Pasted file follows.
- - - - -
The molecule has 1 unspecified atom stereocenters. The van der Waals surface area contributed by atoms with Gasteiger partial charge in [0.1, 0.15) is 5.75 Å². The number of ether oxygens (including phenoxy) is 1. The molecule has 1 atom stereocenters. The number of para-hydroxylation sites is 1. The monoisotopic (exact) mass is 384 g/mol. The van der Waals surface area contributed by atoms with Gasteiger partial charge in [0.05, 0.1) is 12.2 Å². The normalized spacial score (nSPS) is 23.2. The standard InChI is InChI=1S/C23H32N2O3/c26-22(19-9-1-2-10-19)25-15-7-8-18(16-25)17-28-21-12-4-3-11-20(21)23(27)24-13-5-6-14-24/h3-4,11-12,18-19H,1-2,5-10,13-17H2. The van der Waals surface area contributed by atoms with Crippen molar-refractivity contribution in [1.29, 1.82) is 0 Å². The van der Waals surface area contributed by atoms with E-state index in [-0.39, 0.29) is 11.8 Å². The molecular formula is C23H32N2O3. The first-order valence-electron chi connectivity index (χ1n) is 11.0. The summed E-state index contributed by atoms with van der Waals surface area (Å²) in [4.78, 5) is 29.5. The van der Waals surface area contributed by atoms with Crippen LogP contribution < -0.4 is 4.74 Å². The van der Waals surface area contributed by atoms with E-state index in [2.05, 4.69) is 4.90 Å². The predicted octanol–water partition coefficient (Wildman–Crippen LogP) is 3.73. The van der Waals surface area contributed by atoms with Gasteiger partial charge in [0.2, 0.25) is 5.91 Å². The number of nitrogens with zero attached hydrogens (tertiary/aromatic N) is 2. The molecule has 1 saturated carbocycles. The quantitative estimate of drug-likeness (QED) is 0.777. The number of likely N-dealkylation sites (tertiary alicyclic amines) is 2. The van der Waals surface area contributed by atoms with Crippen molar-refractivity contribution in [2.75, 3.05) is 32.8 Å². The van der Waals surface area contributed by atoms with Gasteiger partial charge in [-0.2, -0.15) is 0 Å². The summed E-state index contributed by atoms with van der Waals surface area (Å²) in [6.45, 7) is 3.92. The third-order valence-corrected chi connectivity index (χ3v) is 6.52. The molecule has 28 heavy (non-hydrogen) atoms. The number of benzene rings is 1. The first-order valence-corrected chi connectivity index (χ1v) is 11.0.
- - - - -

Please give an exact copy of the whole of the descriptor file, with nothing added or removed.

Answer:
The molecule has 1 unspecified atom stereocenters. The van der Waals surface area contributed by atoms with Gasteiger partial charge in [0.1, 0.15) is 5.75 Å². The number of ether oxygens (including phenoxy) is 1. The molecule has 1 atom stereocenters. The number of para-hydroxylation sites is 1. The monoisotopic (exact) mass is 384 g/mol. The van der Waals surface area contributed by atoms with Gasteiger partial charge in [0.05, 0.1) is 12.2 Å². The normalized spacial score (nSPS) is 23.2. The standard InChI is InChI=1S/C23H32N2O3/c26-22(19-9-1-2-10-19)25-15-7-8-18(16-25)17-28-21-12-4-3-11-20(21)23(27)24-13-5-6-14-24/h3-4,11-12,18-19H,1-2,5-10,13-17H2. The van der Waals surface area contributed by atoms with Crippen molar-refractivity contribution in [1.29, 1.82) is 0 Å². The van der Waals surface area contributed by atoms with E-state index in [-0.39, 0.29) is 11.8 Å². The molecular formula is C23H32N2O3. The first-order valence-electron chi connectivity index (χ1n) is 11.0. The summed E-state index contributed by atoms with van der Waals surface area (Å²) in [4.78, 5) is 29.5. The van der Waals surface area contributed by atoms with Crippen LogP contribution < -0.4 is 4.74 Å². The van der Waals surface area contributed by atoms with E-state index in [2.05, 4.69) is 4.90 Å². The predicted octanol–water partition coefficient (Wildman–Crippen LogP) is 3.73. The van der Waals surface area contributed by atoms with Gasteiger partial charge in [0.2, 0.25) is 5.91 Å². The number of nitrogens with zero attached hydrogens (tertiary/aromatic N) is 2. The molecule has 1 saturated carbocycles. The quantitative estimate of drug-likeness (QED) is 0.777. The number of likely N-dealkylation sites (tertiary alicyclic amines) is 2. The van der Waals surface area contributed by atoms with Crippen molar-refractivity contribution in [2.75, 3.05) is 32.8 Å². The van der Waals surface area contributed by atoms with Gasteiger partial charge in [-0.2, -0.15) is 0 Å². The summed E-state index contributed by atoms with van der Waals surface area (Å²) in [6.45, 7) is 3.92. The third-order valence-corrected chi connectivity index (χ3v) is 6.52. The molecule has 28 heavy (non-hydrogen) atoms. The number of benzene rings is 1. The first-order valence-corrected chi connectivity index (χ1v) is 11.0.